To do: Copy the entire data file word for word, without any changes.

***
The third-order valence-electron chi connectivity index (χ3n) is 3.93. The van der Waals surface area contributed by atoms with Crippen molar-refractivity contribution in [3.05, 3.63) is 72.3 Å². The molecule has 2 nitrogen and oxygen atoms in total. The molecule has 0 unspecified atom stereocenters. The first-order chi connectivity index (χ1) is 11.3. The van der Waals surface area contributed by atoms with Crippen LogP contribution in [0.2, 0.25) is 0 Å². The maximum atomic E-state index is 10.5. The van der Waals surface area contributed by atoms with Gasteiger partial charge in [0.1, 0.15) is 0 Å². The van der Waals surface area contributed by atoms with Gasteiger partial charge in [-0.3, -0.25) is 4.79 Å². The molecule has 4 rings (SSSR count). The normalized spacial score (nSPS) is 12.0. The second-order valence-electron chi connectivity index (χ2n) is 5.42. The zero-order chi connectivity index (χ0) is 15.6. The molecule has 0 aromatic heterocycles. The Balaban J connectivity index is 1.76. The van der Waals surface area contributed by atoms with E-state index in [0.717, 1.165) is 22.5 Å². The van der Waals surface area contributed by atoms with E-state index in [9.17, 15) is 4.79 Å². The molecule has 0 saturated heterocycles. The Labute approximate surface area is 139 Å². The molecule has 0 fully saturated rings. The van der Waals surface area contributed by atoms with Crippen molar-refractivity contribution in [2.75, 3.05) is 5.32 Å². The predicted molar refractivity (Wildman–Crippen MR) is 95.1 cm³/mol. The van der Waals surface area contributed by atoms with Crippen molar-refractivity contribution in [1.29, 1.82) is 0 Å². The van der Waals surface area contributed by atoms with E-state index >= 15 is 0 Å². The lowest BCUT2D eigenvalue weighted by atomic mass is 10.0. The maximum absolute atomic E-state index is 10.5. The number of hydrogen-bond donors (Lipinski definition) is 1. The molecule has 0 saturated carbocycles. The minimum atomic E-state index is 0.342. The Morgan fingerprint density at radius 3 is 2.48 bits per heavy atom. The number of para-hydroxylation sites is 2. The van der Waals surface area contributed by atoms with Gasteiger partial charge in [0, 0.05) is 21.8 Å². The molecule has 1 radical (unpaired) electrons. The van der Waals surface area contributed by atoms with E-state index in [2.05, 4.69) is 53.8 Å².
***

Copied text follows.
The third-order valence-electron chi connectivity index (χ3n) is 3.93. The van der Waals surface area contributed by atoms with Crippen molar-refractivity contribution in [3.05, 3.63) is 72.3 Å². The molecule has 2 nitrogen and oxygen atoms in total. The molecule has 0 unspecified atom stereocenters. The first-order chi connectivity index (χ1) is 11.3. The van der Waals surface area contributed by atoms with Crippen LogP contribution in [0.2, 0.25) is 0 Å². The maximum atomic E-state index is 10.5. The van der Waals surface area contributed by atoms with Gasteiger partial charge in [0.1, 0.15) is 0 Å². The van der Waals surface area contributed by atoms with Gasteiger partial charge in [-0.3, -0.25) is 4.79 Å². The molecule has 4 rings (SSSR count). The normalized spacial score (nSPS) is 12.0. The second-order valence-electron chi connectivity index (χ2n) is 5.42. The zero-order chi connectivity index (χ0) is 15.6. The molecule has 0 aromatic heterocycles. The Balaban J connectivity index is 1.76. The van der Waals surface area contributed by atoms with E-state index in [0.717, 1.165) is 22.5 Å². The van der Waals surface area contributed by atoms with E-state index in [9.17, 15) is 4.79 Å². The molecule has 0 saturated heterocycles. The Labute approximate surface area is 139 Å². The molecule has 0 fully saturated rings. The van der Waals surface area contributed by atoms with Crippen molar-refractivity contribution in [2.75, 3.05) is 5.32 Å². The predicted molar refractivity (Wildman–Crippen MR) is 95.1 cm³/mol. The van der Waals surface area contributed by atoms with Crippen molar-refractivity contribution in [1.29, 1.82) is 0 Å². The van der Waals surface area contributed by atoms with E-state index >= 15 is 0 Å². The lowest BCUT2D eigenvalue weighted by atomic mass is 10.0. The maximum absolute atomic E-state index is 10.5. The number of hydrogen-bond donors (Lipinski definition) is 1. The molecule has 0 saturated carbocycles. The minimum atomic E-state index is 0.342. The Morgan fingerprint density at radius 3 is 2.48 bits per heavy atom. The number of para-hydroxylation sites is 2. The van der Waals surface area contributed by atoms with Gasteiger partial charge in [0, 0.05) is 21.8 Å². The molecule has 1 radical (unpaired) electrons. The van der Waals surface area contributed by atoms with E-state index in [2.05, 4.69) is 53.8 Å².